Solve Your Sleep Problems

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You Wake Up and Can't Fall Back to Sleep

Lifestyle changes: Eliminate dead-of-night disturbances that rouse you: Shut the bedroom door so the cat can't jump on you or place twin-size top sheets and blankets side by side so your husband takes only his covers when he rolls over. Also, avoid alcohol before bed: It may help you fall asleep faster but will likely make you wake up a few hours later and have problems going back to sleep.

Prescription help: Zaleplon (the generic form of Sonata) works in less than half an hour, then lasts less than four. A study from St. Luke's Hospital in Chesterfield, Missouri, found zaleplon didn't cause daytime sleepiness in patients given it in the middle of the night, then awakened three and a half hours later.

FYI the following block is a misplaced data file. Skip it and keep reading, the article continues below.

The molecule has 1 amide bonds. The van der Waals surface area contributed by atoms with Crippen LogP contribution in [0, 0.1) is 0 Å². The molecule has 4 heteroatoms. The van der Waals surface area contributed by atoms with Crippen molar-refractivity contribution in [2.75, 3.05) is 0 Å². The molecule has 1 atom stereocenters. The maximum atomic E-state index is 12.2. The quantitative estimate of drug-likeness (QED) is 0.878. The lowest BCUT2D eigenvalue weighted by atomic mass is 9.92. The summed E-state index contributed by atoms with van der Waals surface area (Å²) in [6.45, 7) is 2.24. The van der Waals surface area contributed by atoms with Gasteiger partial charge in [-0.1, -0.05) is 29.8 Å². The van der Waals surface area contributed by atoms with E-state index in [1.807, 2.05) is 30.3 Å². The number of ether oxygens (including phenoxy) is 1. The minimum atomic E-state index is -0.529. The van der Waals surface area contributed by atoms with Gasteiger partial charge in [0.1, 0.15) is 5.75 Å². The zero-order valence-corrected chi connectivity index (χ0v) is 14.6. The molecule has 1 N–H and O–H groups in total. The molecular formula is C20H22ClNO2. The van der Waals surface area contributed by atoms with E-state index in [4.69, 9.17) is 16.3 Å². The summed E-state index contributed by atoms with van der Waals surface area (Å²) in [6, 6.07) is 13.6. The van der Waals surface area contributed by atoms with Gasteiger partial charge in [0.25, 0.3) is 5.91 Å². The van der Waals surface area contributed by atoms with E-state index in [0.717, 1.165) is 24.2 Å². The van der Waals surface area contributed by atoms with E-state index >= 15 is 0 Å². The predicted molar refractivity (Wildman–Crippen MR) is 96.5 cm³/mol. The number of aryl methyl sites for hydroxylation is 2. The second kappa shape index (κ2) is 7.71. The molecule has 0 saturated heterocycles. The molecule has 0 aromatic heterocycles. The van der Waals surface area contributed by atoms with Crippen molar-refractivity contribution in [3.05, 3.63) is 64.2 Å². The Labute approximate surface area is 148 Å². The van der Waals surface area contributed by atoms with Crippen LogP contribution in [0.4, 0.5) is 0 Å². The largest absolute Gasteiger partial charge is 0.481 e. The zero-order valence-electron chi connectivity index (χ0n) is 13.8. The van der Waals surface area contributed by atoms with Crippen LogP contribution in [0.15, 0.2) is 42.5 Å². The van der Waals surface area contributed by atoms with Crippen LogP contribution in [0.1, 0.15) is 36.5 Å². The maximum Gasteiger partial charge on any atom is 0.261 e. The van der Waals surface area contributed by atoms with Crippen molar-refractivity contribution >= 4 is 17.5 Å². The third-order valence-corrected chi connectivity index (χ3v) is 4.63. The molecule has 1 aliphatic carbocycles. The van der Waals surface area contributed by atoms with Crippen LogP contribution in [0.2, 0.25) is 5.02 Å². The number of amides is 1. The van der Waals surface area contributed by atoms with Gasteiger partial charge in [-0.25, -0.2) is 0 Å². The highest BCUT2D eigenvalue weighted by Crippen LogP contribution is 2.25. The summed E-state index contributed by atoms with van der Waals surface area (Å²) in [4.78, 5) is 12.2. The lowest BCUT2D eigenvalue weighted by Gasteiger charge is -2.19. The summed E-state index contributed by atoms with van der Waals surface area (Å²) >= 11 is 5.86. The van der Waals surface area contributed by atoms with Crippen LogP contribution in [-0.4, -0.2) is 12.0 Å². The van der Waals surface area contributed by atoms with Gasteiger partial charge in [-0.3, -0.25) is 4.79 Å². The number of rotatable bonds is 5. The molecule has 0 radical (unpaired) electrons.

The downside of zaleplon is that if you wake up in the wee hours, you then have to decide whether to take the pill and wait for it to work. If you awaken almost nightly, a low dose of trazodone (the generic form of the brand drug Desyrel) may be better. This antidepressant is rarely used to treat mood disorders today (other drugs are more efficient), but it is the most-often prescribed drug for problems falling and staying asleep. "People do not have to be depressed for it to work," explains Dr. Esther, who says trazodone is safe for most healthy adults to take, even for years. Side effects of the low doses used to promote sleep may include dizziness, next-day drowsiness, headache, and weight gain. If hot flashes are what's waking you in the middle of the night, discuss the pros and cons of hormone therapy with your doctor, including whether it might help you sleep.

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